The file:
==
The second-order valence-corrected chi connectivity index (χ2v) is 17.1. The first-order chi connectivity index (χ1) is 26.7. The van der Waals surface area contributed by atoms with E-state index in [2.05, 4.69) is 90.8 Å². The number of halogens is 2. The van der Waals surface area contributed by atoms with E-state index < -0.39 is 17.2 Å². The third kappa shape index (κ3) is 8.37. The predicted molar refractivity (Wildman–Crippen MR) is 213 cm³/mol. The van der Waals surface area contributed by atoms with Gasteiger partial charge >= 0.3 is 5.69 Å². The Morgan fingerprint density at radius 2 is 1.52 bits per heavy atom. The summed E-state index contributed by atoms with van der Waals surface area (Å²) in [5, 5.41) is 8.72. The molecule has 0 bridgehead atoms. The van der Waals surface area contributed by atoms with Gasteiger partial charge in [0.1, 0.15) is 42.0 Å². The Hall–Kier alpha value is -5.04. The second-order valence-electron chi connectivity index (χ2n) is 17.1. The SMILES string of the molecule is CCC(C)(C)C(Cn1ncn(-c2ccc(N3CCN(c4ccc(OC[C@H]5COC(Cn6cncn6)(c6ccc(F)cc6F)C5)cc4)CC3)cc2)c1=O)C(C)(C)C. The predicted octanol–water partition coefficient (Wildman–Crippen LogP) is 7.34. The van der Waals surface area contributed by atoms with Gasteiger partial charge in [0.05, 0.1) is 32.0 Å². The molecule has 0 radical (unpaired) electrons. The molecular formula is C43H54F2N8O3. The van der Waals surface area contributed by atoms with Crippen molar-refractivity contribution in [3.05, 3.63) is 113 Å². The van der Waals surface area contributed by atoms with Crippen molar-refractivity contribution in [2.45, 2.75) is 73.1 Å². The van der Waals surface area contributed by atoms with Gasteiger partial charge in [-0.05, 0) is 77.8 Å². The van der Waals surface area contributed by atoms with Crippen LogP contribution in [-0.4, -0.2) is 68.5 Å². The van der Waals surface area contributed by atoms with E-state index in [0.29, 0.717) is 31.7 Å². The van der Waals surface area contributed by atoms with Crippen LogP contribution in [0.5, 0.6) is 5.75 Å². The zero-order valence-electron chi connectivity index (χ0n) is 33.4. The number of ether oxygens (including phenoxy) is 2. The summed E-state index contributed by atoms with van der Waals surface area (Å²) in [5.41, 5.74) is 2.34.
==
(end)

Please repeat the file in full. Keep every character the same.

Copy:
The second-order valence-corrected chi connectivity index (χ2v) is 17.1. The first-order chi connectivity index (χ1) is 26.7. The van der Waals surface area contributed by atoms with E-state index in [2.05, 4.69) is 90.8 Å². The number of halogens is 2. The van der Waals surface area contributed by atoms with E-state index < -0.39 is 17.2 Å². The third kappa shape index (κ3) is 8.37. The predicted molar refractivity (Wildman–Crippen MR) is 213 cm³/mol. The van der Waals surface area contributed by atoms with Gasteiger partial charge >= 0.3 is 5.69 Å². The Morgan fingerprint density at radius 2 is 1.52 bits per heavy atom. The summed E-state index contributed by atoms with van der Waals surface area (Å²) in [5, 5.41) is 8.72. The molecule has 0 bridgehead atoms. The van der Waals surface area contributed by atoms with Gasteiger partial charge in [0.1, 0.15) is 42.0 Å². The Hall–Kier alpha value is -5.04. The second-order valence-electron chi connectivity index (χ2n) is 17.1. The SMILES string of the molecule is CCC(C)(C)C(Cn1ncn(-c2ccc(N3CCN(c4ccc(OC[C@H]5COC(Cn6cncn6)(c6ccc(F)cc6F)C5)cc4)CC3)cc2)c1=O)C(C)(C)C. The predicted octanol–water partition coefficient (Wildman–Crippen LogP) is 7.34. The van der Waals surface area contributed by atoms with Gasteiger partial charge in [0.05, 0.1) is 32.0 Å². The molecule has 0 radical (unpaired) electrons. The molecular formula is C43H54F2N8O3. The van der Waals surface area contributed by atoms with Crippen molar-refractivity contribution in [3.05, 3.63) is 113 Å². The van der Waals surface area contributed by atoms with Crippen molar-refractivity contribution in [2.45, 2.75) is 73.1 Å². The van der Waals surface area contributed by atoms with Gasteiger partial charge in [-0.05, 0) is 77.8 Å². The van der Waals surface area contributed by atoms with Crippen LogP contribution in [-0.4, -0.2) is 68.5 Å². The van der Waals surface area contributed by atoms with E-state index in [0.29, 0.717) is 31.7 Å². The van der Waals surface area contributed by atoms with Crippen LogP contribution in [0.5, 0.6) is 5.75 Å². The zero-order valence-electron chi connectivity index (χ0n) is 33.4. The number of ether oxygens (including phenoxy) is 2. The summed E-state index contributed by atoms with van der Waals surface area (Å²) in [5.41, 5.74) is 2.34.